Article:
By Isabelle Davis
First exhibited in Perrotin Gallerie’s Seoul location then its Paris outpost, Josh Sperling has finally made it home with his latest exhibition at Perrotin Gallerie NYC: “Big Time.”
As you enter the immersive, white space, you are immediately encompassed by one of Sperling’s most grand gestures and shows to this day. Large in scale and in scope, Sperling’s assortment of visual experiences exemplifies his mastery of carpentry, painting, and sculpture combined.
With an expressive quality and irrepressible energy, Sperling’s pieces emphasize texture and movement. From the triviality of a typical swirl and squiggle, Sperling’s spontaneous compositions are grand in scale and are more than what meets the eye.
As you roam through Perrotin NYC’s white-walled space, at first, from a distance, you see what resembles the previously mentioned swirl and squiggle; however, as you get closer to the mesmerizing shapes, you realize they are something otherwise. The large-scale works go beyond the well-established geometrical shapes one often encounters in grade school; the forms are brought together in a way that is enjoyable to explore. They are layered on top of each other, leading one to divulge in and examine each and every individual shape Sperling creates. By utilizing saturated, and sometimes clashing, colors, Sperling comments on his creation of a unique visual vocabulary.
Beyond his use of color and encompassing forms, Sperling’s feats of carpentry are displayed. The process behind his seemingly one-dimensional works present Sperling’s masterful combination of painting and sculpture.
Shaping canvases by using plywood supports with canvas stretched over, Sperling creates structured pieces that are immersive and three-dimensional. As one first explores the space from a distance, one thinks Sperling’s pieces do not penetrate one’s personal space; however, his structured pieces do the exact opposite. Sperling’s works not only break down the barrier between viewer and artwork but force a viewer to analyze the work’s structure and craftsmanship.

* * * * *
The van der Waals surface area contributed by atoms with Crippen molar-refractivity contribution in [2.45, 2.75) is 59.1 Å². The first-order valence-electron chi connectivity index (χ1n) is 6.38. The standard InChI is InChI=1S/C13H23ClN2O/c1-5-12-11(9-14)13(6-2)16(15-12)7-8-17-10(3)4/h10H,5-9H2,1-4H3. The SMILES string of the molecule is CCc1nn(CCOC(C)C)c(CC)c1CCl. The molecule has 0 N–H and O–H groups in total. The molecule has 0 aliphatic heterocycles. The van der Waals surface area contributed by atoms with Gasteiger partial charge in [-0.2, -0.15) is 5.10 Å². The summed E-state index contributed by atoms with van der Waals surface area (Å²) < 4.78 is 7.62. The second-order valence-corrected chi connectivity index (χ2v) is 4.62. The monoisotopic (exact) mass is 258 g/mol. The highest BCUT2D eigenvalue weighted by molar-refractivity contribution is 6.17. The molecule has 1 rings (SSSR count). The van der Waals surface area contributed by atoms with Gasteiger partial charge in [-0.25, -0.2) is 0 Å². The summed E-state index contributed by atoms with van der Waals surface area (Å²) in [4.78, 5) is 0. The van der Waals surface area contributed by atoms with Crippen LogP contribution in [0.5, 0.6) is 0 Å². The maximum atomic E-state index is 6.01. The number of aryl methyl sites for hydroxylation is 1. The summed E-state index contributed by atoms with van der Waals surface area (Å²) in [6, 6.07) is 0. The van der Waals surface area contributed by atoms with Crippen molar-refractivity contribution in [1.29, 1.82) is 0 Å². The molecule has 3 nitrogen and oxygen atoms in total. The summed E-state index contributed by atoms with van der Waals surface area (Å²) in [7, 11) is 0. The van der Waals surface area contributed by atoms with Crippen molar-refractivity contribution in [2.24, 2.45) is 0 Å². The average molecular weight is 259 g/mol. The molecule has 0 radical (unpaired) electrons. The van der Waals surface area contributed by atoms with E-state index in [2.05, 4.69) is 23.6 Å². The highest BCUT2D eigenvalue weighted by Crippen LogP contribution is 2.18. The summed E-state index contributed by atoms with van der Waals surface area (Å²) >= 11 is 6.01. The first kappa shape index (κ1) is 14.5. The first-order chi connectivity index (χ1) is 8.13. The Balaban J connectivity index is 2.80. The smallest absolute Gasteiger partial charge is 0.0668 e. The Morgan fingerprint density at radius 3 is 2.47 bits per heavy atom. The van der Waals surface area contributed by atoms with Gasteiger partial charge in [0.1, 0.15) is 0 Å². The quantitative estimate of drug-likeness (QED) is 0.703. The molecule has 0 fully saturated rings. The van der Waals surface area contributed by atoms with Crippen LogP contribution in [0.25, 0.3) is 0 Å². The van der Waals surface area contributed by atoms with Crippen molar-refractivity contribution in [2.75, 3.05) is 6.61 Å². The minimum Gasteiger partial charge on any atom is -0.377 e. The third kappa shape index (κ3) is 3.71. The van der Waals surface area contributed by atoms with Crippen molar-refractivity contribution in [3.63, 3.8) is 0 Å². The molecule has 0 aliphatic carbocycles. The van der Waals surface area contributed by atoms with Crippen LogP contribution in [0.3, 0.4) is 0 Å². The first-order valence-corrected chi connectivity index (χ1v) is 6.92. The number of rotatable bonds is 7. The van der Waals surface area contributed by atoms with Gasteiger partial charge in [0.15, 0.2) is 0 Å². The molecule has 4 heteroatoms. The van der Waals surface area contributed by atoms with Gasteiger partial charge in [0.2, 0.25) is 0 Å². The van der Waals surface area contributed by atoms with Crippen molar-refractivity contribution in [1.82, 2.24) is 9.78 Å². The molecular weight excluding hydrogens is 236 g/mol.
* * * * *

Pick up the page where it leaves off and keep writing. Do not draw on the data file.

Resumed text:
When commenting on the show, loyal fan and well-known home to many of Sperling’s creations, Perrotin Gallerie elaborated on how Sperling “enlists the clustering strategy of his ‘composites’ to include all the shapes in his arsenal. It is an amalgam, a compendium of forms where echoes of work past can be found, as well as some indication of what composition Sperling has in store for future work.”
With an approachable, enjoyable, and exploratory experience, Sperling’s works blend colors and architecture with immersive energy. “Big Time” represents Sperling’s perspective on the sentiments different forms hold, the ability an individual has to explore said forms, and the dynamism one can experience when thrown into a visually stimulating space.